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It's allTrue... firststeps in functional JavaScript

Who is this for?

Anyone who is interested in functional programming at a beginner/intermediate level(whatever that means!) and will "listen" to my musings.

Kicking of with allTrue

Why allTrue? Well, allTrue is a function that combines predicate functions for logical conjunction. Also, by beginning with a function that starts with the letter 'a', this might be the start of a series of posts, and then again, maybe not, it kind of depends on you!

The function allTrue is my version of the Ramda function allPass. It uses the Array.prototype.every method, but that array does not contain primative values, but functions! I keep this function to hand in a file in my node_modules directory, I just call this file func.js. Yes, I know I could use Ramda, but at my stage in JS fp I just find it more helpful to either collect snippets from the web or write the functions myself. It just seems to make more impression on me and helps my learning process. As, does writing this post.

You should, of course, use Ramda in your production code as it has been "battle tested".

Here is the definition of allTrue.

 const  allTrue  =  curry((preds, x) =>  every(pred  =>  pred(x), preds))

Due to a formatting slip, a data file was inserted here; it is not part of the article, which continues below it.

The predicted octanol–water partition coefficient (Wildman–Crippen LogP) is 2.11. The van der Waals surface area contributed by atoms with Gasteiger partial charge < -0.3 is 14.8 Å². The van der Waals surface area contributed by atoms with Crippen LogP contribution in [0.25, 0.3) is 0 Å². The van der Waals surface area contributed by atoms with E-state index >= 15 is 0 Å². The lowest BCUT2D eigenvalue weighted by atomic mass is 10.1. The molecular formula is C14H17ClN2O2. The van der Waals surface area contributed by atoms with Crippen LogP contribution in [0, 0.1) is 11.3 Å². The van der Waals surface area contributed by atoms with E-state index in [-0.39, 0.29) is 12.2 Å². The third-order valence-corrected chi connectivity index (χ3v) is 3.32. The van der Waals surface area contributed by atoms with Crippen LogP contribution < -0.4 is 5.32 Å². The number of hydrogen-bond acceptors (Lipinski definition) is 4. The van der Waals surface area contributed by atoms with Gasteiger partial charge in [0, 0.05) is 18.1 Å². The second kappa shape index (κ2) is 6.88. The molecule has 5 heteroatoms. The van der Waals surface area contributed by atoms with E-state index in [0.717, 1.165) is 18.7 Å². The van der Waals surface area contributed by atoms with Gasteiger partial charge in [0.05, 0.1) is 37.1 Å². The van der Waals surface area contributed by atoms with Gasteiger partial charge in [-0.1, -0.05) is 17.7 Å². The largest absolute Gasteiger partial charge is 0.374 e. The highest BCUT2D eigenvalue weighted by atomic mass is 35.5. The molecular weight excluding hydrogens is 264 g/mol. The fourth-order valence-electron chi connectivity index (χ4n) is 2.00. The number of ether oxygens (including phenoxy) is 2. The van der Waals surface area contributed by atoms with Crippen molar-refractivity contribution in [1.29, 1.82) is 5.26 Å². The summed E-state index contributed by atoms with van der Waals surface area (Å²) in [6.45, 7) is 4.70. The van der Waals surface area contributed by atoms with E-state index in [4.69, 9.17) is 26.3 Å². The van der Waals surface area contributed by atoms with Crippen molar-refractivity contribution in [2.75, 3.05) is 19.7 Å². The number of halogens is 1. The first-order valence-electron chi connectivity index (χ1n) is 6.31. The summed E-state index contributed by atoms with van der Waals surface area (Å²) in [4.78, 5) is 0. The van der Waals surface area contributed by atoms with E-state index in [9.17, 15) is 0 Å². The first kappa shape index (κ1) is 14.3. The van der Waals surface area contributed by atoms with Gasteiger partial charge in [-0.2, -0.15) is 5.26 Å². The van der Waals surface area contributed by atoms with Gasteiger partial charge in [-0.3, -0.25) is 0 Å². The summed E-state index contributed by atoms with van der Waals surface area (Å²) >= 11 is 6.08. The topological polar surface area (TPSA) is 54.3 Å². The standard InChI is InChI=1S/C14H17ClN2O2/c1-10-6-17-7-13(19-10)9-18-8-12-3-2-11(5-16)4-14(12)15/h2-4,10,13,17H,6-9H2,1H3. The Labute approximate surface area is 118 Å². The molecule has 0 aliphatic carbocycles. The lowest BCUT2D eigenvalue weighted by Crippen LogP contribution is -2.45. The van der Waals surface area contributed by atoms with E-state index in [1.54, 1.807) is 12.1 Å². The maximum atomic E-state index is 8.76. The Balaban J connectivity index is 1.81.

An example is the best way to explain how to use allTrue.

Let's imagine we have an array of integers 1 thru 20 and we want only those integers between 5 and 15 that are even and just to make it slightly more interesting, we want to double those integers. I have in my func.js file the functions gt, lt and isEven and these function are curried by default, so I can write...

const { allTrue, compose, filter, gt, isEven, lt, map } = require('func')
const  integers  = [1, 2, 3, 4, 5, 6, 7, 8, 9, 10, 11, 12, 13, 14, 15, 16, 17, 18, 19, 20]

const double = n => 2 * n
const  doubleEvensBetween5And15  =  compose(
  filter(allTrue([ isEven, gt(5), lt(15) ]))

So, you can see that allTrue takes a list(... a JS Array) of predicate functions that returns a predicate function which is then applied to the filter function. Finally, the result of this filter, which is the list of integers [6, 8, 10, 12, 14] is applied to map(double) to return [ 12, 16, 20, 24, 28 ].

Here is the function call.

  // => [ 12, 16, 20, 24, 28 ]

Visit working example at Runkit

It's all thanks to Curry

Yes, the programming world is indebted to Haskell Curry for his work in Combinatory logic and this important concept in fp takes his name.

I encourage you to read this post by Eric Elliott if you are not familiar with this fp practice.

If this post has been of interest to you please give it a like.


Also, I would like to hear any constructive criticism you may have with this post. Thanks.

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